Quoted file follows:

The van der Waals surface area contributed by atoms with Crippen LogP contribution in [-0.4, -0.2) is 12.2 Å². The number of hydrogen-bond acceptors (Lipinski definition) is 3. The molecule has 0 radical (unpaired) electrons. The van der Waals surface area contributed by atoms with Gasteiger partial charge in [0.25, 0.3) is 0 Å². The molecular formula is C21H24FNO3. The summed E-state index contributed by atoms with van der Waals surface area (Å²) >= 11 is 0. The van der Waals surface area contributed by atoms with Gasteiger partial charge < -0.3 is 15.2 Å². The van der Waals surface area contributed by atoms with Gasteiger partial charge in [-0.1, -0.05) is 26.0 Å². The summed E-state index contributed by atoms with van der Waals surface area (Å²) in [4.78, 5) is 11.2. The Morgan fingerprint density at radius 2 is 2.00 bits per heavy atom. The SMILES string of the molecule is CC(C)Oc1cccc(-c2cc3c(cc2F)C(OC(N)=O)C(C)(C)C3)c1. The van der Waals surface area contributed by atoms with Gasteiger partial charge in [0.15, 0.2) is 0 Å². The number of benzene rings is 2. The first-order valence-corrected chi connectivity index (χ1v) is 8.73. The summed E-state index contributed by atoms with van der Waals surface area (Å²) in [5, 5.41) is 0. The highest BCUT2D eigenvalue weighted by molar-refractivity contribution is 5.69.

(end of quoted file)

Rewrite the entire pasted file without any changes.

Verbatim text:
The van der Waals surface area contributed by atoms with Crippen LogP contribution in [-0.4, -0.2) is 12.2 Å². The number of hydrogen-bond acceptors (Lipinski definition) is 3. The molecule has 0 radical (unpaired) electrons. The van der Waals surface area contributed by atoms with Gasteiger partial charge in [0.25, 0.3) is 0 Å². The molecular formula is C21H24FNO3. The summed E-state index contributed by atoms with van der Waals surface area (Å²) >= 11 is 0. The van der Waals surface area contributed by atoms with Gasteiger partial charge < -0.3 is 15.2 Å². The van der Waals surface area contributed by atoms with Gasteiger partial charge in [-0.1, -0.05) is 26.0 Å². The summed E-state index contributed by atoms with van der Waals surface area (Å²) in [4.78, 5) is 11.2. The Morgan fingerprint density at radius 2 is 2.00 bits per heavy atom. The SMILES string of the molecule is CC(C)Oc1cccc(-c2cc3c(cc2F)C(OC(N)=O)C(C)(C)C3)c1. The van der Waals surface area contributed by atoms with Gasteiger partial charge in [0.15, 0.2) is 0 Å². The number of benzene rings is 2. The first-order valence-corrected chi connectivity index (χ1v) is 8.73. The summed E-state index contributed by atoms with van der Waals surface area (Å²) in [5, 5.41) is 0. The highest BCUT2D eigenvalue weighted by molar-refractivity contribution is 5.69.